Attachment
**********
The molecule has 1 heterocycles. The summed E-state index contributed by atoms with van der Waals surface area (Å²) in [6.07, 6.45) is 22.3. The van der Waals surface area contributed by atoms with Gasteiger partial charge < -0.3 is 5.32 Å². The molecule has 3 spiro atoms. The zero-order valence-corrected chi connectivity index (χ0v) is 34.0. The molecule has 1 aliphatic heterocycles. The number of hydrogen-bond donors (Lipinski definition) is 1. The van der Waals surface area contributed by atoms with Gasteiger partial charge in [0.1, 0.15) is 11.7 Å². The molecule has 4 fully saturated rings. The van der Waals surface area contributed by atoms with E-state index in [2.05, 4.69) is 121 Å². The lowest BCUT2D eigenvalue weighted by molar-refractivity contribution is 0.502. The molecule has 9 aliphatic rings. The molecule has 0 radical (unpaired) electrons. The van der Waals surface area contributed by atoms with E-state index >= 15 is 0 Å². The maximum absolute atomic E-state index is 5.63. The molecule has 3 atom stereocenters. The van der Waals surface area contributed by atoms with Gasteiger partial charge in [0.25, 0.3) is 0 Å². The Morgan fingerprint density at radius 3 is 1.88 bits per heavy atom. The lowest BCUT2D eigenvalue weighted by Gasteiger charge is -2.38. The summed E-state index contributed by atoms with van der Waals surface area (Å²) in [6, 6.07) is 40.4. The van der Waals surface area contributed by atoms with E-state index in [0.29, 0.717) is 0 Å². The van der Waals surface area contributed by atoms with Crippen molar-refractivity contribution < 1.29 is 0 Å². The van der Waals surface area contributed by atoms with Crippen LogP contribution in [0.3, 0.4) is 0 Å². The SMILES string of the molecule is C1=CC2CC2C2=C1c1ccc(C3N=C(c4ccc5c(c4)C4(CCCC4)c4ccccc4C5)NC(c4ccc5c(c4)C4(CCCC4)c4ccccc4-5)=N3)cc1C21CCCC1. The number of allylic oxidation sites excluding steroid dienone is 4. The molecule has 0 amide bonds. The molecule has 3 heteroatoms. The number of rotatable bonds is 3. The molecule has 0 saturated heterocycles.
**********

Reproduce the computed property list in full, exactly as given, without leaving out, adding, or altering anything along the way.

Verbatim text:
The molecule has 1 heterocycles. The summed E-state index contributed by atoms with van der Waals surface area (Å²) in [6.07, 6.45) is 22.3. The van der Waals surface area contributed by atoms with Gasteiger partial charge < -0.3 is 5.32 Å². The molecule has 3 spiro atoms. The zero-order valence-corrected chi connectivity index (χ0v) is 34.0. The molecule has 1 aliphatic heterocycles. The number of hydrogen-bond donors (Lipinski definition) is 1. The van der Waals surface area contributed by atoms with Gasteiger partial charge in [0.1, 0.15) is 11.7 Å². The molecule has 4 fully saturated rings. The van der Waals surface area contributed by atoms with E-state index in [2.05, 4.69) is 121 Å². The lowest BCUT2D eigenvalue weighted by molar-refractivity contribution is 0.502. The molecule has 9 aliphatic rings. The molecule has 0 radical (unpaired) electrons. The van der Waals surface area contributed by atoms with E-state index >= 15 is 0 Å². The maximum absolute atomic E-state index is 5.63. The molecule has 3 atom stereocenters. The van der Waals surface area contributed by atoms with Gasteiger partial charge in [0.25, 0.3) is 0 Å². The Morgan fingerprint density at radius 3 is 1.88 bits per heavy atom. The lowest BCUT2D eigenvalue weighted by Gasteiger charge is -2.38. The summed E-state index contributed by atoms with van der Waals surface area (Å²) in [6, 6.07) is 40.4. The van der Waals surface area contributed by atoms with E-state index in [0.29, 0.717) is 0 Å². The van der Waals surface area contributed by atoms with Crippen molar-refractivity contribution < 1.29 is 0 Å². The van der Waals surface area contributed by atoms with Crippen LogP contribution in [0.3, 0.4) is 0 Å². The SMILES string of the molecule is C1=CC2CC2C2=C1c1ccc(C3N=C(c4ccc5c(c4)C4(CCCC4)c4ccccc4C5)NC(c4ccc5c(c4)C4(CCCC4)c4ccccc4-5)=N3)cc1C21CCCC1. The number of allylic oxidation sites excluding steroid dienone is 4. The molecule has 0 amide bonds. The molecule has 3 heteroatoms. The number of rotatable bonds is 3. The molecule has 0 saturated heterocycles.